- T. M. Adams, R. A. Layton: Introductory MEMS, Fabrication and Applications
Prerequisites / NoticePrerequisites: Physics I and II
151-0640-00LStudies on Mechatronics Restricted registration - show details
The supervising professors can be selected in myStudies during registration of the course.
For exceptions please contact the focus coordinator and Link.
This course is not available to incoming exchange students.
W5 credits11ASupervisors
AbstractOverview of Mechatronics topics and study subjects. Identification of minimum 10 pertinent refereed articles or works in the literature in consultation with supervisor or instructor. After 4 weeks, submission of a 2-page proposal outlining the value, state-of-the art and study plan based on these articles. After feedback on the substance and technical writing by the instructor, project commences.
ObjectiveThe students are familiar with the challenges of the fascinating and interdisciplinary field of Mechatronics and Mikrosystems. They are introduced in the basics of independent non-experimental scientific research and are able to summarize and to present the results efficiently.
ContentThe students work independently on a study of selected topics in the field of Mechatronics or Microsystems. They start with a selection of scientific papers to continue literature research. The results (e.g. state-of-the-art, methods) are evaluated with respect to predefined criteria. Then the results are presented in an oral presentation and summarized in a report, which takes the discussion of the presentation into account.
Literaturewill be available
151-0913-00LIntroduction to PhotonicsW4 credits2V + 2UR. Quidant, J. Ortega Arroyo
AbstractThis course introduces students to the main concepts of optics and photonics. Specifically, we will describe the laws obeyed by optical waves and discuss how to use them to manipulate light.
ObjectivePhotonics, the science of light, has become ubiquitous in our lives. Control and manipulation of light is what enables us to interact with the screen of our smart devices and exchange large amounts of complex information. Photonics has also taken a preponderant role in cutting-edge science, allowing for instance to image nanospecimens, detect diseases or sense very tiny forces. The purpose of this course is three-fold: (i) We first aim to provide the fundamentals of photonics, establishing a solid basis for more specialised courses. (ii) Beyond theoretical concepts, our intention is to have students develop an intuition on how to manipulate light in practise. (iii) Finally, the course highlights how the taught concepts apply to modern research as well as to everyday life technologies (LCD screens, polarisation sun glasses, anti-reflection coating etc...). Content, including videos of laboratory experiments, has been designed to be approachable by students from a diverse set of science and engineering backgrounds.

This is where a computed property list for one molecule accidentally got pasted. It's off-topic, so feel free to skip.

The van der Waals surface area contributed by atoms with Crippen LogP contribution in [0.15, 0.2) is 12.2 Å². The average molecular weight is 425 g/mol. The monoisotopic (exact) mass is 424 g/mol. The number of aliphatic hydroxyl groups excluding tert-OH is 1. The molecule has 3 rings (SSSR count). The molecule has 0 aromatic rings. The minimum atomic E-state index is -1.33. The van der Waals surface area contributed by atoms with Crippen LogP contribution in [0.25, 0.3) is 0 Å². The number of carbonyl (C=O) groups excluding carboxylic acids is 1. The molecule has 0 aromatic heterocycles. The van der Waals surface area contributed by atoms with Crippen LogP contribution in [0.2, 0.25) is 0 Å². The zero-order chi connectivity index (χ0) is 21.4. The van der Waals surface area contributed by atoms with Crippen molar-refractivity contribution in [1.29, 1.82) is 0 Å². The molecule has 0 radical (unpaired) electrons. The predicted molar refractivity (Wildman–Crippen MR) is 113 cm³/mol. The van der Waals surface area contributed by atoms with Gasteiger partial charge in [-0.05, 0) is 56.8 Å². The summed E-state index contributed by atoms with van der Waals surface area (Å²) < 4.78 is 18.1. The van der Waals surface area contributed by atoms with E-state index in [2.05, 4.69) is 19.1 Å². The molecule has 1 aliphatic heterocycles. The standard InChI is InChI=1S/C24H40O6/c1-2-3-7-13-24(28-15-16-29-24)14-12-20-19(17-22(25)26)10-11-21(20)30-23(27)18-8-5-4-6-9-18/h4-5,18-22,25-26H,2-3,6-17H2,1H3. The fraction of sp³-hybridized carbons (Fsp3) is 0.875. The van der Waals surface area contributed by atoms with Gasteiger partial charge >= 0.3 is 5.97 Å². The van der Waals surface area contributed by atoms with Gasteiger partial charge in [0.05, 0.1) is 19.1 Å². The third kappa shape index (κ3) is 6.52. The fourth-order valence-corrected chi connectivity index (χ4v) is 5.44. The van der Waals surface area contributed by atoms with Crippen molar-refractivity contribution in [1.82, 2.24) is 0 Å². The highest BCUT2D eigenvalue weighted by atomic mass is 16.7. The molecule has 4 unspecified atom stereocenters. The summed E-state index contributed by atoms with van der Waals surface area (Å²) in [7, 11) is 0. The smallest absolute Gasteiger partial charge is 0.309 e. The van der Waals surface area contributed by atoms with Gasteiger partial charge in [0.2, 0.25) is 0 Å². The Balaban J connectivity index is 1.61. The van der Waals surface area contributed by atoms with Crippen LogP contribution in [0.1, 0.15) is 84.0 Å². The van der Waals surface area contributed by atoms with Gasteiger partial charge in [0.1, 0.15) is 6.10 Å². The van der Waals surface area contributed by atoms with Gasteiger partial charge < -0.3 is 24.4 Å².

ContentI- BASICS OF WAVE THEORY
1) General concepts
2) Differential wave equation
3) Wavefront
4) Plane waves and Fourier decomposition of optical fields
5) Spherical waves and Huygens-Fresnel principle

II- ELECTROMAGNETIC WAVES
1) Maxwell equations
2) Wave equation for EM waves
3) Dielectric permittivity
4) Refractive index
5) Nonlinear optics
6) Polarisation and polarisation control

III- PROPAGATION OF LIGHT
1) Waves at an interface
2) The Fresnel equations
3) Total internal reflection
4) Evanescent waves
5) Dispersion diagram

IV- INTERFERENCES
1) General considerations
2) Temporal and spatial coherence
3) The Young double slit experiment
4) Diffraction gratings
5) The Michelson interferometer
6) Multi-wave interference
7) Antireflecting coating and interference filters
8) Optical holography

V- LIGHT MANIPULATION
1) Optical waveguides
2) Photonic crystals
3) Metamaterials and metasurfaces
4) Optical cavities

VI- INTRODUCTION TO OPTICAL MICROSCOPY
1) Basic concepts
2) Direct and Fourier imaging
3) Image formation
4) Fluorescence microscopy
5) Scattering-based microscopy
6) Digital holography
7) Computational imaging

VII- OPTICAL FORCES AND OPTICAL TWEEZERS
1) History of optical forces
2) Theory of optical trapping
3) Atom cooling
4) Optomechanics
5) Plasmonic trapping
6) Applications of optical tweezers
Lecture notesClass notes and handouts
LiteratureOptics (Hecht) - Pearson
Prerequisites / NoticePhysics I, Physics II
227-0113-00LPower Electronics Information W6 credits4GJ. W. Kolar
AbstractFields of application of power electronic converters; basic concept of switch-mode voltage and current conversion; derivation of circuit structures of non-isolated and isolated DC/DC converters, AC/DC- and DC/AC converter structures; analysis procedure and analysis of the operating behaviour and operating range; design criteria and design of main power components.
ObjectiveFields of application of power electronic converters; basic concept of switch-mode voltage and current conversion; derivation of circuit structures of non-isolated and isolated DC/DC converters, AC/DC- and DC/AC converter structures; analysis procedure and analysis of the operating behaviour and operating range; design criteria and design of main power components.